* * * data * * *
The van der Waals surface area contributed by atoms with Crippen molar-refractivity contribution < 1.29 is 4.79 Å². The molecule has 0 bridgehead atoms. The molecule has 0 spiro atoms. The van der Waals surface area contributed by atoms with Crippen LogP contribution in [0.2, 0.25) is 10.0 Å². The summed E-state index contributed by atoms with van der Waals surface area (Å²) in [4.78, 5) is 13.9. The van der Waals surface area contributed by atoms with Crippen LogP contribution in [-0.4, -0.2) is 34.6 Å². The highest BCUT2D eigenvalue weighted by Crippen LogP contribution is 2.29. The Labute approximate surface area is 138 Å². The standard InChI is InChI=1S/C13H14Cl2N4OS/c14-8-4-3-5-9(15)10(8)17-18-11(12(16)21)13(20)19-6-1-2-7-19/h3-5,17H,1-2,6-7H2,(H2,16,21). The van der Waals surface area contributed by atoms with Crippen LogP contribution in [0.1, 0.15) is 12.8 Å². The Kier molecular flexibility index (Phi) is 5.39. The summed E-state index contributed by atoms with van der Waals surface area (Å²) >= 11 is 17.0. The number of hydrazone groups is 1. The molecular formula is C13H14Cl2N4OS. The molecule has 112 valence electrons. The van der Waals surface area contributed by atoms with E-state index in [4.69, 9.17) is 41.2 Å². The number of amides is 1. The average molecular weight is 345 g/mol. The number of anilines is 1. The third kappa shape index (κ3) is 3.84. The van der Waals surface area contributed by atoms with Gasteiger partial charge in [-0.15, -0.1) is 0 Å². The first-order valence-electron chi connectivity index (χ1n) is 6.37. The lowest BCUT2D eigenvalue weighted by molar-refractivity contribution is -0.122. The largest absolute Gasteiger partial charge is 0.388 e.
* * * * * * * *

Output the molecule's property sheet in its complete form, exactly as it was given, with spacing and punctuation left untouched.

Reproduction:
The van der Waals surface area contributed by atoms with Crippen molar-refractivity contribution < 1.29 is 4.79 Å². The molecule has 0 bridgehead atoms. The molecule has 0 spiro atoms. The van der Waals surface area contributed by atoms with Crippen LogP contribution in [0.2, 0.25) is 10.0 Å². The summed E-state index contributed by atoms with van der Waals surface area (Å²) in [4.78, 5) is 13.9. The van der Waals surface area contributed by atoms with Crippen LogP contribution in [-0.4, -0.2) is 34.6 Å². The highest BCUT2D eigenvalue weighted by Crippen LogP contribution is 2.29. The Labute approximate surface area is 138 Å². The standard InChI is InChI=1S/C13H14Cl2N4OS/c14-8-4-3-5-9(15)10(8)17-18-11(12(16)21)13(20)19-6-1-2-7-19/h3-5,17H,1-2,6-7H2,(H2,16,21). The van der Waals surface area contributed by atoms with Crippen LogP contribution in [0.1, 0.15) is 12.8 Å². The Kier molecular flexibility index (Phi) is 5.39. The summed E-state index contributed by atoms with van der Waals surface area (Å²) >= 11 is 17.0. The number of hydrazone groups is 1. The molecular formula is C13H14Cl2N4OS. The molecule has 112 valence electrons. The van der Waals surface area contributed by atoms with E-state index in [4.69, 9.17) is 41.2 Å². The number of amides is 1. The average molecular weight is 345 g/mol. The number of anilines is 1. The third kappa shape index (κ3) is 3.84. The van der Waals surface area contributed by atoms with Gasteiger partial charge in [-0.15, -0.1) is 0 Å². The first-order valence-electron chi connectivity index (χ1n) is 6.37. The lowest BCUT2D eigenvalue weighted by molar-refractivity contribution is -0.122. The largest absolute Gasteiger partial charge is 0.388 e.